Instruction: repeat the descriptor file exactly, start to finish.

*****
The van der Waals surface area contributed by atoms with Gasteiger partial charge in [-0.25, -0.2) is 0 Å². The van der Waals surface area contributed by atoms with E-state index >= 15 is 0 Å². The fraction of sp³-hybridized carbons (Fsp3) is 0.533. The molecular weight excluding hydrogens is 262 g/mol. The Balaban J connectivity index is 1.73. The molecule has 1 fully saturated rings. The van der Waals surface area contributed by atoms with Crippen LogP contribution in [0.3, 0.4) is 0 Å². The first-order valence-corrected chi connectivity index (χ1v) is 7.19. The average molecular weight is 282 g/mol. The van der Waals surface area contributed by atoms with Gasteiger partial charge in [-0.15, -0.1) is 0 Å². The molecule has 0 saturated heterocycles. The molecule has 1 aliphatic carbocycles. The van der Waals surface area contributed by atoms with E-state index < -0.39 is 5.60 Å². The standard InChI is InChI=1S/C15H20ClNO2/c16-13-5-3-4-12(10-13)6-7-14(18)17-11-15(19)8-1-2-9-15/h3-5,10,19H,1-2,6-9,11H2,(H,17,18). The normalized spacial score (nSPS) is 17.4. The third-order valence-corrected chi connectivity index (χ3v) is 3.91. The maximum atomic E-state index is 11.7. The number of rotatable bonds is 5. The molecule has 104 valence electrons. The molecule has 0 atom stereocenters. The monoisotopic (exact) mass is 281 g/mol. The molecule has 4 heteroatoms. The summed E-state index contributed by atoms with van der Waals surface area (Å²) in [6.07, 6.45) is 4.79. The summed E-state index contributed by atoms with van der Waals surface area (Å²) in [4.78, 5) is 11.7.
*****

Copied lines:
The van der Waals surface area contributed by atoms with Gasteiger partial charge in [-0.25, -0.2) is 0 Å². The van der Waals surface area contributed by atoms with E-state index >= 15 is 0 Å². The fraction of sp³-hybridized carbons (Fsp3) is 0.533. The molecular weight excluding hydrogens is 262 g/mol. The Balaban J connectivity index is 1.73. The molecule has 1 fully saturated rings. The van der Waals surface area contributed by atoms with Crippen LogP contribution in [0.3, 0.4) is 0 Å². The first-order valence-corrected chi connectivity index (χ1v) is 7.19. The average molecular weight is 282 g/mol. The van der Waals surface area contributed by atoms with Gasteiger partial charge in [-0.15, -0.1) is 0 Å². The molecule has 0 saturated heterocycles. The molecule has 1 aliphatic carbocycles. The van der Waals surface area contributed by atoms with E-state index < -0.39 is 5.60 Å². The standard InChI is InChI=1S/C15H20ClNO2/c16-13-5-3-4-12(10-13)6-7-14(18)17-11-15(19)8-1-2-9-15/h3-5,10,19H,1-2,6-9,11H2,(H,17,18). The normalized spacial score (nSPS) is 17.4. The third-order valence-corrected chi connectivity index (χ3v) is 3.91. The maximum atomic E-state index is 11.7. The number of rotatable bonds is 5. The molecule has 104 valence electrons. The molecule has 0 atom stereocenters. The monoisotopic (exact) mass is 281 g/mol. The molecule has 4 heteroatoms. The summed E-state index contributed by atoms with van der Waals surface area (Å²) in [6.07, 6.45) is 4.79. The summed E-state index contributed by atoms with van der Waals surface area (Å²) in [4.78, 5) is 11.7.